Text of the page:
Heat and moisture transport in soil are coupled processes that jointly determine temperature and moisture profiles. We present a physically based, one-dimensional (1-D), coupled heat and moisture transport hydrology (1-DH) model for bare, unfrozen, moist soils subject to insolation, radiant heating and cooling, and sensible and latent heat exchanges with the atmosphere. A 60-day simulation is conducted to study the effect of dry-down on soil temperature and moisture distributions in summer for bare soil in the Midwest United States. Given a typical initial moisture content of 38% by volume, we find that temperature differences between the water transport and no water transport cases exhibit a diurnal oscillation with a slowly increasing amplitude, but never exceed 4.4 K for the 60day period. However, moisture content of the surface decreases significantly with time for the water transport case and becomes only about 21 % at the end of the same period. The 1-DH model is linked to a radiobrightness (1-DH/R) model as a potential means for soil moisture inversion. The model shows that radiobrightness thermal inertia (RTI) correlates with soil moisture if the two radiobrightnesses are taken from times near the thermal extremes, e.g., 2 a.m. and 2 p.m., and that RTI appears temperature-dependent at the ending stages of the drydown simulations where soils are dry and their moisture contents vary slowly. Near times of thermal crossover, the RTI technique is insensitive to soil moisture.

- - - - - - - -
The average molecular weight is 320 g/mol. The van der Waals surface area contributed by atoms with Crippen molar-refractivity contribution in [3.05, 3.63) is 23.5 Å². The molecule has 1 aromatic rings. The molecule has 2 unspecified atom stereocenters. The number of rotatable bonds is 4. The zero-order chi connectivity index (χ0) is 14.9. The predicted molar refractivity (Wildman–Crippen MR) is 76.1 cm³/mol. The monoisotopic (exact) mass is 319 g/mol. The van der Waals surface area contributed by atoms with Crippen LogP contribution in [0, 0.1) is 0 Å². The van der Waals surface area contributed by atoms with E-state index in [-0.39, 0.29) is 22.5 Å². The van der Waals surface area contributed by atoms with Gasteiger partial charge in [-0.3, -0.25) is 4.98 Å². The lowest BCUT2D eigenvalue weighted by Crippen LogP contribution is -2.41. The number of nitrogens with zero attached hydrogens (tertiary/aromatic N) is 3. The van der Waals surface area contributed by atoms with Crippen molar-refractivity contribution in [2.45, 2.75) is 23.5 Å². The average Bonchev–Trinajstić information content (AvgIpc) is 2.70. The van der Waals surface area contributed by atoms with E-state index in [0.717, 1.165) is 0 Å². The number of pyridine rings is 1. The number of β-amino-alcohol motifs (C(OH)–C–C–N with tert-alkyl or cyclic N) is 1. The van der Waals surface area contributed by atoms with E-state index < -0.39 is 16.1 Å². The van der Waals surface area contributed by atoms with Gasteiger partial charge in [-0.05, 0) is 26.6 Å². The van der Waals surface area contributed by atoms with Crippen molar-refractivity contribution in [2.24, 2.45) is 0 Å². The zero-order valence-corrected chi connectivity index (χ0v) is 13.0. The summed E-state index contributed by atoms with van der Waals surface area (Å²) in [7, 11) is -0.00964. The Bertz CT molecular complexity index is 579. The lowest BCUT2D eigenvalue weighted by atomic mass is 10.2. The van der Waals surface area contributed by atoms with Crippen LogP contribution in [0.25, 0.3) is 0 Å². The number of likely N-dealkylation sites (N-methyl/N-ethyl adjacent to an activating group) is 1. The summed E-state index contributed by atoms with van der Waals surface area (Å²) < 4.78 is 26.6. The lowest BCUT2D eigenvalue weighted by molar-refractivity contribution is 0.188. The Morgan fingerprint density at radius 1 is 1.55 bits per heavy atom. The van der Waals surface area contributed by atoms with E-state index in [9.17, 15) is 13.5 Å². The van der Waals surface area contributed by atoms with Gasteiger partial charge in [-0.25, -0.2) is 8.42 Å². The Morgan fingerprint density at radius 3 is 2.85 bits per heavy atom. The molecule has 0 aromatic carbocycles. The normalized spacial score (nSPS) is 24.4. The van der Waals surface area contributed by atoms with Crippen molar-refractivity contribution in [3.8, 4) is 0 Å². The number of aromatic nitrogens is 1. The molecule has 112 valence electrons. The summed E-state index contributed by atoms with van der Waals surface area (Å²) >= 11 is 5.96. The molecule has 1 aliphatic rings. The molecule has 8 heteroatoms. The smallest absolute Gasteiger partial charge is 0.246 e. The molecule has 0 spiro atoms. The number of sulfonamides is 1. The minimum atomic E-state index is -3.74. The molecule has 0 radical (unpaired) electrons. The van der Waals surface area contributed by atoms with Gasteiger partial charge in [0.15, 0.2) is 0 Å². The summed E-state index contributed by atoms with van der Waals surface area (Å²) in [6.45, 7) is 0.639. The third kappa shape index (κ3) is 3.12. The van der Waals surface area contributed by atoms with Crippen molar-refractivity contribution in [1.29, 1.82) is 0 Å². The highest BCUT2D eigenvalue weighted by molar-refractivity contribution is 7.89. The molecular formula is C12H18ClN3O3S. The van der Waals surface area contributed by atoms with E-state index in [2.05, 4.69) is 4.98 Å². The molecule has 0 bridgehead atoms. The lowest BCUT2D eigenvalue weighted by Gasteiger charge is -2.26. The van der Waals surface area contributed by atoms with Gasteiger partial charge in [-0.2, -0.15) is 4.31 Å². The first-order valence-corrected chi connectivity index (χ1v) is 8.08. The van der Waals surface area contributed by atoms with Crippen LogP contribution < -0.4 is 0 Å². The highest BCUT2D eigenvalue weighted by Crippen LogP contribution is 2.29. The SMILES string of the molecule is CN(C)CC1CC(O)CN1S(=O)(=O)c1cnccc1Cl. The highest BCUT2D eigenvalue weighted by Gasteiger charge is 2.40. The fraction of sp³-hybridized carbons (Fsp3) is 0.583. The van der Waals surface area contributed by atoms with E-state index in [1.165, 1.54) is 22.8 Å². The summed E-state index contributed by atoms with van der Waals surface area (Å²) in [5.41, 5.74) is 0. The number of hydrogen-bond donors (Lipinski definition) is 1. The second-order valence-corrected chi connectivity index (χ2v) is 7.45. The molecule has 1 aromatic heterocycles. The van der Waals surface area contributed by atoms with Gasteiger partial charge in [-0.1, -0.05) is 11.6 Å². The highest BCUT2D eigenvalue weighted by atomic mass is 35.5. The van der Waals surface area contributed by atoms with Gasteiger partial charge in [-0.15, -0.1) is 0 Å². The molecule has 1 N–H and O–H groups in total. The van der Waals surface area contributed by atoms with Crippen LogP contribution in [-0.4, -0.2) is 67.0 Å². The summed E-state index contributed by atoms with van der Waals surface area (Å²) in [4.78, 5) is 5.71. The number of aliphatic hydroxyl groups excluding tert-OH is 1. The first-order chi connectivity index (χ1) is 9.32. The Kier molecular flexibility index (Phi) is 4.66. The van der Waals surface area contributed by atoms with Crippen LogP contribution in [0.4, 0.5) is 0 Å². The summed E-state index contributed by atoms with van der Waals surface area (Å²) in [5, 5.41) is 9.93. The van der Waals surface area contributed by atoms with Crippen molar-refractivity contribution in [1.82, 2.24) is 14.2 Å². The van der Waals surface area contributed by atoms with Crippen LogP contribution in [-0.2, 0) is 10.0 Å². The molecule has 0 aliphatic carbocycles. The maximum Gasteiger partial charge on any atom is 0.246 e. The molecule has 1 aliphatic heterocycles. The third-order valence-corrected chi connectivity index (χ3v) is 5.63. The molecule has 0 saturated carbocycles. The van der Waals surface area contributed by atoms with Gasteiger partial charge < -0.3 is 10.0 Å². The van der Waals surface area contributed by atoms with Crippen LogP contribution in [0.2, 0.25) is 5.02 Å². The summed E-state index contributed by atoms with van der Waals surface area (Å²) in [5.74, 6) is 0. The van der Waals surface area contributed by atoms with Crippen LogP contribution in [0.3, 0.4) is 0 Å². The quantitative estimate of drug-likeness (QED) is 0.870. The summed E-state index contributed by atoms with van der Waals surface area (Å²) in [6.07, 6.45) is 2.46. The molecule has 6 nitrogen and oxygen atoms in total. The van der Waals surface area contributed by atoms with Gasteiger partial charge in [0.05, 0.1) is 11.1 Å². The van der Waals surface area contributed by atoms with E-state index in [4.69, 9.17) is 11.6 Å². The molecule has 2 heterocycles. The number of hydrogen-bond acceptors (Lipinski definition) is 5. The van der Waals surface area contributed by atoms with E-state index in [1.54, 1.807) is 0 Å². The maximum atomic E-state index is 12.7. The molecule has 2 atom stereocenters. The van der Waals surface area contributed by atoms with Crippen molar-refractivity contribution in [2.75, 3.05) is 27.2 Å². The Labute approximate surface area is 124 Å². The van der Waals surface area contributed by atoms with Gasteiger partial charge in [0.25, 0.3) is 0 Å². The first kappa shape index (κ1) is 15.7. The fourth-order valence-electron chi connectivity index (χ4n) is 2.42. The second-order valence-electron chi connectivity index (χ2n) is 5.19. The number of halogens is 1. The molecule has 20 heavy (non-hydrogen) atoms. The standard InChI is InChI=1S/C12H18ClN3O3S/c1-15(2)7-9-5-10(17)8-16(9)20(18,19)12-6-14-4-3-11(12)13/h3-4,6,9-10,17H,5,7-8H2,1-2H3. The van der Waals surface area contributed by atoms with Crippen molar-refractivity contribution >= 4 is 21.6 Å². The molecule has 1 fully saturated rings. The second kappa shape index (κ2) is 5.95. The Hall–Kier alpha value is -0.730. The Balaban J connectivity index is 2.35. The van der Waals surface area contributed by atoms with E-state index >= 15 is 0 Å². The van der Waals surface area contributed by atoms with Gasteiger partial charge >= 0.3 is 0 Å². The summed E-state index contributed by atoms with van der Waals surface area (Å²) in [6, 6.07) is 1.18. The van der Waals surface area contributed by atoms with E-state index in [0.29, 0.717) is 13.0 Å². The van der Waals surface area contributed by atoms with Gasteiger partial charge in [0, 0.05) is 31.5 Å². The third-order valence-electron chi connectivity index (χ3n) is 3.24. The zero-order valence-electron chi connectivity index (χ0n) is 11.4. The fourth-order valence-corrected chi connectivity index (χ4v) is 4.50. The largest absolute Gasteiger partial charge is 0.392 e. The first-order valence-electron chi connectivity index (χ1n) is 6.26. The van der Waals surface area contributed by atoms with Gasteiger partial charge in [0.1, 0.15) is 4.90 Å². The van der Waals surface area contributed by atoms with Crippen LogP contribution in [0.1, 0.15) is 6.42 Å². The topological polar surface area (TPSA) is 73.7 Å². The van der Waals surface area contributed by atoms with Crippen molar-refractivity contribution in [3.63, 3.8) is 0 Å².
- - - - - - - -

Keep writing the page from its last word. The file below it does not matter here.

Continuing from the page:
|頁（從 - 到）
|IEEE Transactions on Geoscience and Remote Sensing
|已出版 - 1998